Sunday, March 15, 2020

Ennobled and demoralized.

     Stayed home all day Saturday. Following the news online. Reading. Like waiting for a storm. Edie made chicken noodle soup. That helped.
     We see what's coming. Yet it's hard to believe. Walking the dog in the morning I felt ... almost buoyant. That's weird, right? Inappropriate. But understandable too. As a child, I liked storms. And even though I tell myself this will be something bad, it doesn't feel bad, not yet. People are still prattling on about toilet paper. So a disconnect, between the mind and the heart, what I know and what I feel. Which itself is unsettling.
     Human, I suppose. I believe I've been a consistent enough critic of Donald Trump in the nearly five years since he cannonballed into national and world politics that I can make one small observation that may seem in his favor without being accused of apologizing for the would-be tyrant.
     His underplaying the coronavirus threat — saying it was under control, or would quickly pass — is being waved around social media as clear evidence of his utter unfitness to lead. It certainly is. The man is a buffoon, a liar, a traitor, and more. So many flaws it's wearying to even list them.
     However. Closing your eyes to peril is also very human. Routine has a momentum, and we tend to want to keep it going along its intended path, even when there is an obvious bump, or detour, in the road. We don't let go of it without leaving claw marks.
      At least I don't.
      I remember almost 25 years ago, in July, 1995, when the Chicago heat wave was killing people across the city — as with COVID-19, also mostly the elderly — and the medical examiner was holding press conferences, outlining that day's toll of what would be nearly a thousand heat-related deaths in Chicago. Even as the bodies stacked in refrigerated trailers in the medical examiner's parking lot, I distinctly remember looking at the television and wondering, "Now, is this a real phenomenon, or just Donoghue calling every corpse that shows up at Harrison Street a 'heat-related death?' He's a showboat. I wouldn't put it past him. How could it be that many?"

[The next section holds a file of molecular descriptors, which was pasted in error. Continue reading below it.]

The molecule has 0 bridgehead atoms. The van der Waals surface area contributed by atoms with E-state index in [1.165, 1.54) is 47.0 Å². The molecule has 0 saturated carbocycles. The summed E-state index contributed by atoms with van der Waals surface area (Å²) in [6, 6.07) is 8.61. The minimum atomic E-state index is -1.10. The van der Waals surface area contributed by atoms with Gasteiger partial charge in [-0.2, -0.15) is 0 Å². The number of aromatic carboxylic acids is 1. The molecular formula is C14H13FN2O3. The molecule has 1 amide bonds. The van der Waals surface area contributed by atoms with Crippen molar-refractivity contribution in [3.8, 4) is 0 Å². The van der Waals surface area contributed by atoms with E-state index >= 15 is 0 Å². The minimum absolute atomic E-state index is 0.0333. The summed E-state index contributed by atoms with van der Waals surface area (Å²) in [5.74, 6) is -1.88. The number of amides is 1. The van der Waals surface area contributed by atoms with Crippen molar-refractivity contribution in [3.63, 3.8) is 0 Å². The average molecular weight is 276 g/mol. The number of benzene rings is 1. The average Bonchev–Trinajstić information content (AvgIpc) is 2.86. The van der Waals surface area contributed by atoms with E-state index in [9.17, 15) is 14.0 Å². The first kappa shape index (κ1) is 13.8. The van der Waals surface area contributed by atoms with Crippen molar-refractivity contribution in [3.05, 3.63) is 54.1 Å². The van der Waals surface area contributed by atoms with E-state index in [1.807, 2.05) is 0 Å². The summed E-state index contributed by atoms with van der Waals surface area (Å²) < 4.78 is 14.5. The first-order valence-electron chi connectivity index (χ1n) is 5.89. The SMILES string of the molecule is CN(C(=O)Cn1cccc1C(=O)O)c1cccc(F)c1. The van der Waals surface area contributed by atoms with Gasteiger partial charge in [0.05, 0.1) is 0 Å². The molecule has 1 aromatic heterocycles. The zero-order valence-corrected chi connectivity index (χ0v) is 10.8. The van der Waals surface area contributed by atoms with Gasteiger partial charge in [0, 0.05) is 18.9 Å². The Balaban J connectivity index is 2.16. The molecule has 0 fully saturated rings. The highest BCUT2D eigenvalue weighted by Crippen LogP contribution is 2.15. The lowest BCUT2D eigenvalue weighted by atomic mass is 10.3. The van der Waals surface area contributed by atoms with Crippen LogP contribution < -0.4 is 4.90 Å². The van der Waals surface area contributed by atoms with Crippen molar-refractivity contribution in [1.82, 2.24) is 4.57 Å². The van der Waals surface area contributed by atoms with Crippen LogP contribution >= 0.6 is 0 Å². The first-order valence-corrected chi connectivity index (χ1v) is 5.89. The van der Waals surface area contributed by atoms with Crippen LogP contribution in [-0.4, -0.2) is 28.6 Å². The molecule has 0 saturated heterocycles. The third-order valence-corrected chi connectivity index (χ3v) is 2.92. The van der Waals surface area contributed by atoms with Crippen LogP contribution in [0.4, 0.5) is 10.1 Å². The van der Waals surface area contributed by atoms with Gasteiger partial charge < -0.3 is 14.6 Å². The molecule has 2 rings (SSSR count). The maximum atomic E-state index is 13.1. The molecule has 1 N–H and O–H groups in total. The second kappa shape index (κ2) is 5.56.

It was real. This pandemic is real too. Though it doesn't seem real. Not yet.
     Maybe I'm deceived by all the false alarms in the past. The predicted storms that never came. The blizzards that proved to be a dusting. Missed us. I know how people get worked up over threats that are not there, they exaggerate. Maybe that's what causes me to be reluctant to acknowledge the looming disaster. If it's to be a disaster. I'm too aware of the possibilities of panics, mistakes, mass hysteria.
     There's a great story, "The Day the Dam Broke" in James Thurber's "My Life and Hard Times," where he recounts "that frightful and perilous afternoon in 1913 when the dam broke, or, to be more exact, when everybody in town thought that the dam broke."
     Nobody knows how it started—perhaps a young man in high spirits breaks into a trot, or a husband remembers he is late for a lunch date with his wife. In a moment hundreds of people are running for their lives, shouting "Go East! Go East!" Even though the dam hadn't broken and, even if it had, it wouldn't have reached them in the East part of Columbus, Ohio. No matter.
     "The fact that we were all as safe as kittens under a cookstove did not, however, assuage in the least the fine despair and the grotesque desperation which seized upon the residents of the East Side when the cry spread like a grass fire that the dam had given way," Thurber writes.